Partying (and Praying) Like It's 1899
WHY YOU SHOULD CARE
Because traveling to your family’s homeland doesn’t always feel familiar.
By Amie Ferris-Rotman
Amie Ferris-Rotman is a London-based journalist and, last year, was awarded a Knight Journalism Fellowship from Stanford University.
When not praying, reading the Bible from a blinking iPhone screen, they were dancing, frenziedly shaking their ringlets into a blur. Sometimes, they managed both simultaneously. This past Rosh Hashana, the Jewish New Year, I traveled deep into the Ukrainian countryside for four days, joining 20,000 Hasidic Jews for the world’s largest Jewish pilgrimage.
Besides the Wailing Wall in Jerusalem, who knew Jews even did pilgrimages? Turns out, they do. As someone with Ukrainian Jewish heritage, the pilgrimage sounded fascinating and folkloric. My hope was to find symbiosis with an ancestry I knew little about, but instead there I was, feeling very much the outsider.
I came here for the party. I prefer Ibiza, but Uman is also cool. I just ignore these religious types.
Ofer, a 19-year -old Israeli
When Rabbi Nachman, the founder of the Hasidic Breslov movement, lay dying in 1810, he made a requirement: all Jews must visit his grave on the New Year. And so they came. In long black silhouettes and dressed in gold satin caftans, the Hasidic followers known as Na Nachs have been making their way to the drab town of Uman, 120 miles south of Kiev, ever since. But while only a trickle managed during Soviet times, the pilgrimage has now exploded, attracting tens of thousands from all over the world, mostly Israel. And almost exclusively men.
Jews of all ages packed into the half-square-mile territory around Nachman’s grave, into what pilgrims have chillingly dubbed the ghetto. Inside the bustling, open-air quarters, whose borders are marked with rudimentary fencing, there is a miniature Jewish world, with shoe-shiners, kosher pizzas and barbershops. On the first day of the pilgrimage, I climbed onto one of the makeshift shops selling yarmulkes and Nachman key chains to get a better look. Below me swirled a constantly moving mass of men. Some carried frying pans and vegetables, while others chatted with each other over beer. Groups would sporadically break into dance to Israeli techno music blasting from large speakers. An aroma of marijuana wafted throughout. “I came here for the party,” 19-year-old Ofer, from a town near Tel Aviv, told me, his pupils dilated. Spiky black hair framed his face, which had a spray of pimples. This was his second pilgrimage. “I prefer Ibiza, but Uman is also cool. I just ignore these religious types.”
But for most, coming to Uman was about prayer, which they did on and off throughout the four days, either davening in the crowds, or at one of the massive makeshift synagogues. Nachman, who was enormously popular in his lifetime, was also the great-grandson of Baal Shem Tov, founder of the Hasidic movement 50 years previously, in Poland. Nachman’s followers believe they must show the world happiness as loudly as possible, so they dance, sing, howl and scream: Once their message has spread, the Messiah will come, or so they say.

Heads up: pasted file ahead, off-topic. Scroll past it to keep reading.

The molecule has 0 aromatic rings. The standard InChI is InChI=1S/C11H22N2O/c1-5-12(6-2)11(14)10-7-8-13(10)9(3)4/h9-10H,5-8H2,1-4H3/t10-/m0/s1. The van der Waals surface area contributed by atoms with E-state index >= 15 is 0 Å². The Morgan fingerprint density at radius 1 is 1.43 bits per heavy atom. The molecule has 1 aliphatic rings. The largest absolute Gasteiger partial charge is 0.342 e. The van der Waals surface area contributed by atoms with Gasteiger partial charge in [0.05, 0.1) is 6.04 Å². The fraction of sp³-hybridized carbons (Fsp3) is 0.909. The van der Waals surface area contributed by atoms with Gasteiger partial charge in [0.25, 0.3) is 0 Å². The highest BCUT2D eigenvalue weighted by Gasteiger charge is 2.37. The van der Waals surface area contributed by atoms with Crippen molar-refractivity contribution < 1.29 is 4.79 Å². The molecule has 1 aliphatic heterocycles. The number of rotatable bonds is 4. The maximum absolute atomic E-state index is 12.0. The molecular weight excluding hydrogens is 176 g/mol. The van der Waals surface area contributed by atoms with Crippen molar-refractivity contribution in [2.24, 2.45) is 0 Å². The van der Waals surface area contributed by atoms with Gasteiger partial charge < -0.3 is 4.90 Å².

The Hasids are only good for one thing — bringing us kopecks
Yechiel, a 43-year-old from Jerusalem, was one of the few Hasidic men who would talk to me, a woman. (I spent most of the pilgrimage being shooed away.) “Nothing can get more sacred than this,” Yechiel told me beside a group of drummers. Another man started to blow into the shofar, making Yechiel shake his hips and snap his fingers. He was then swept into the crowd, and I watched his black hat get smaller and then disappear.
What struck me most about the pilgrimage was its eerie step back into history, when Jews strolled through Ukrainian villages, living side by side with Slavs. Hearing Yiddish in Uman and seeing men in their shtreimels (a wide hat made of fox tail) brought me to a place that otherwise no longer exists. The pogroms at the turn of the last century saw many Jews flee Ukraine, including my great-grandparents. Around 900,000 Ukrainian Jews were later killed in the Holocaust, and others eventually immigrated to Israel and the U.S. Here in Uman, the past was recreated, if only for four days. A one-way window into my great-grandparents’ world.
Even old hostilities remained, I realized, as I approached a group of older Ukrainian women. They rent out their cramped, Soviet-built apartments to pilgrims each year, at extortionate rates. “The Hasids are only good for one thing — bringing us kopecks,” said one woman dressed in a thick wool ensemble and sporting a bright red kerchief. Swarms of men, several who were clearly inebriated, headed toward the lake near Nachman’s grave. “They’re drug addicts and bums,” her friend hissed. “They come here to repent, but I don’t think it works.”
A strange and unwanted feeling of familiarity washed over me: I felt more at home with these women than the pilgrims. To me, this Ukrainian-Jewish past was as alien to me as an Amazonian tribe. I thought Uman would make me come full circle, but I only made it halfway.